Mauricio Olague

I think of myself as “olague,” The King’s Painter, a character that already merits immortality in the public archives of American history. I create collages and works of art from found objects. My work physically identifies who I am. I utilize the physical discards of my lower class Mexican-American community to create aggressive, street-wise works. In a world where technology has given us the ability to manipulate digital imagery and information into one media; to collage the world’s history upon my lap with my Mac PowerBook I feel an artist is compelled to produce one-of-a-kind creations. It becomes the artist’s responsibility to protect humanity’s spiritual essence through the ritualistic manifestation of an object tied to a specific time and space. My work identifies where I reign from, my Chicanismo, my faith, and my concerns for my own spiritual wealth. I collage the personal physical affects or materials momentous from my life unto my paintings. I make an effort to empower them with the spiritual essence that exists around me as I make my journey through this temporal, material world.

I insist that there is a relationship between Picasso’s collage and the Internet. I love the philosophy of art, and have followed the ideas of Martin Heidegger, Walter Benjamin, and Jean Baudrillard. I have been discussing the aura of the one-of-a-kind vs. the aura of the mass-produced for years. We are living in a world that is saturated by simulacra (the simulated without reference to an “original”). We are controlled by mega-powers beyond our ability or desire to recognize them. We think we have choices, but we really don’t, our freedom is contained within the complex of corporations. We are consumers.

In the ritual of my creations, my physical and spiritual essence is embalmed with the paint applied to the object I create. I draw comparison to Jackson Pollack, and that small group of American Abstract painters who felt such deep conviction for their spiritual relationship to artmaking. In my paintings, I worry that like a drunkard on Friday night who spends his paycheck foolishly, I too and the world’s population will squander away its spiritual paycheck and show up flat broke and hung-over on Sunday. My work is about the infinitly subtle ways that humanity is falling, and my desire to capture it all on videotape, and create a really cool work of art.

Three of Three
(and other cigarette paintings)


I’ve been utilizing the symbolism and metaphor of cigarettes in my artwork for over fifteen years. I use smokes principally as a metaphor for sin: a behavior that can eventually kill you. Physicality and spirituality, it appears, are cohorts to many shenanigans. To create art where cigarettes are paired with Pop and cool is nothing new. Cigarette advertisements have been some of the most innovative, attractive and coolest in American history. In choosing cigarettes as a subject matter, I am making use of the beautiful form and geometric lines that boxes and cylinders present. I am also demonstrating my ability to pain t and the different styles I have mastered.
The American cigarette is part of a complex social tapestry interwoven into our lives. In the subject matter of cigarette smoking ads, for example, women were liberated socially and politically by smoking. One could create a lengthy series of paintings on the many different Surgeon General warnings. Or on the Congressional investigations on nicotine and tobacco, with the thousands of backroom deals, and the piranah-like behavior of these institutions suing and devouring the tobacco industry. Or I could simply deal with the personal aspect of smoking and how very difficult it is to stop.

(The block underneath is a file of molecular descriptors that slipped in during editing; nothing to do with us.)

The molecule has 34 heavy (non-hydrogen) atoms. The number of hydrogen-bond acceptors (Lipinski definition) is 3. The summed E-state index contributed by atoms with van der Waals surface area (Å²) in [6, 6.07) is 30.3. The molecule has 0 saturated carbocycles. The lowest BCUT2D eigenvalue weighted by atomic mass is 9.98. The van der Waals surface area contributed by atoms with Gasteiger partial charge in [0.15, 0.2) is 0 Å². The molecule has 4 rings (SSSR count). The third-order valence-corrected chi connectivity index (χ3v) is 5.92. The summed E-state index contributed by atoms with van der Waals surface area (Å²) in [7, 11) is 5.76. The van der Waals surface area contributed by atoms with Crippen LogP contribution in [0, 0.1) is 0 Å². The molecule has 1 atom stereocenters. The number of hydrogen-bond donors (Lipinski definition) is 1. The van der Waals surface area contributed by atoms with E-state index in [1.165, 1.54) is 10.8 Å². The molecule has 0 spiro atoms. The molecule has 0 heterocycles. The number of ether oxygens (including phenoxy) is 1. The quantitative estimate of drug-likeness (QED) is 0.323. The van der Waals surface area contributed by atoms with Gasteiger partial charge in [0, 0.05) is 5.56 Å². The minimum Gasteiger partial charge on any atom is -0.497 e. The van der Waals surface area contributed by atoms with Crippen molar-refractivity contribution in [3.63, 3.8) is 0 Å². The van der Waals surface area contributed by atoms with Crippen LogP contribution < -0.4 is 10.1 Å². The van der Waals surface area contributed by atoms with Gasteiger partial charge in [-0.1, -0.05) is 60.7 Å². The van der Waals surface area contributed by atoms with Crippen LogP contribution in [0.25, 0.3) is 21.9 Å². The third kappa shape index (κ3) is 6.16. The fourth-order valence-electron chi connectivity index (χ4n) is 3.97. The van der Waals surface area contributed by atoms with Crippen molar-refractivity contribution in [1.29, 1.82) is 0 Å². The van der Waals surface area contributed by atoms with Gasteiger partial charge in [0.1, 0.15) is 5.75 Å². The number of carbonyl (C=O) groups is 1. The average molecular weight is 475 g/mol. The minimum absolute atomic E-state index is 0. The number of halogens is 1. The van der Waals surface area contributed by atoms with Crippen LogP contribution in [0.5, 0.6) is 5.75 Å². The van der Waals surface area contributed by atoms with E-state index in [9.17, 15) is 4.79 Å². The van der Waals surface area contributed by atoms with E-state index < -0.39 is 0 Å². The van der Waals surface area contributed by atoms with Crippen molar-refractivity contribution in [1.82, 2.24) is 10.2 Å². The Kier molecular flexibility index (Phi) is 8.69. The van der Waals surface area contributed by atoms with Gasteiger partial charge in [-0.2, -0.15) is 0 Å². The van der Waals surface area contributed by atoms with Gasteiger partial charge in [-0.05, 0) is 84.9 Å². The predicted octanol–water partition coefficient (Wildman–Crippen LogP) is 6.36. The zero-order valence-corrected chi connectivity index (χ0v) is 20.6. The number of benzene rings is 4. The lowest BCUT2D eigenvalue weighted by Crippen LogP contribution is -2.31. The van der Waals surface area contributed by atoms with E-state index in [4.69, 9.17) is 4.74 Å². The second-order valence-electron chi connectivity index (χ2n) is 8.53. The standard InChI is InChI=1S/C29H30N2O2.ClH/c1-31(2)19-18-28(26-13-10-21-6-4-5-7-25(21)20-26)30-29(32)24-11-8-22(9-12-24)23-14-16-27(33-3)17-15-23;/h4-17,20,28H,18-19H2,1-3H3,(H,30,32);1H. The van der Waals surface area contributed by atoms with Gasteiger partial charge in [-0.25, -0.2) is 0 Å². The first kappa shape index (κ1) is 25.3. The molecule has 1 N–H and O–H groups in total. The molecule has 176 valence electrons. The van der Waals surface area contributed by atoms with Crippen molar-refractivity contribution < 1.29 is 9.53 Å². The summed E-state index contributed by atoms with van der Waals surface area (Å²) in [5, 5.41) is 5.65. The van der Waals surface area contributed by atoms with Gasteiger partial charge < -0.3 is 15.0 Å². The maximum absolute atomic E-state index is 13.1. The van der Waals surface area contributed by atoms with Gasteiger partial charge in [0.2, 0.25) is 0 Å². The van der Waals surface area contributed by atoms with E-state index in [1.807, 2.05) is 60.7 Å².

I was a smoker for over three years. I smoke “Camels.” I quit by exclusively smoking “Faros,” a very popular brand of Mexican cigarette where the sweet-tasting rice paper wrapping the tobacco hides the hideous taste of the unfiltered drag. “Faro” means “light” and the package depicts a lighthouse perched on a solid rock. Remember the American cigarette brand “True?” As if we were going to find honesty and integrity in an activity so clearly detrimental to our health.
Smoking is a very attractive activity. I wish I could still be smoking today. But like so many other things that are detrimental to my physical and spiritual health I have reluctantly elected not to.

Chronicity of Ethnicity

This work was constructed out of found objects acquired from El Paso’s south central area. “Chronic Ethnicity” is what the characters depicted here are suffering from: A severe, chronic, ethnicity. The ideally proportioned female is often worshiped for her physical attractiveness. The physicality of physical form represents the material nature of our society, this country’s driving life force. The material is attached to the commercial; the commercial to the political, the political to the life and death of cultures and countries. Our physical and visual tendencies have totally dominated our standard for measuring existence, replacing the spiritual values founded from the Word of God. The Somalian crawling on hands and knees is starving to death, literally, physically dying right before our eyes. Imagine stopping at some busy intersection with a long traffic light. Imagine seeing this man crawling on the curbside. Would you not help? Well, we do see him right outside our technological window, and we do just drive on by. The manipulative power of the visual and the physical is here utilized to jar the viewer into transcending two unique and before incompatible genres, to compel the viewer into an uncomfortable realization. It is difficult to imagine that to this man, to these starving, dying people, that possessing perfectly proportioned breasts is any kind of concern.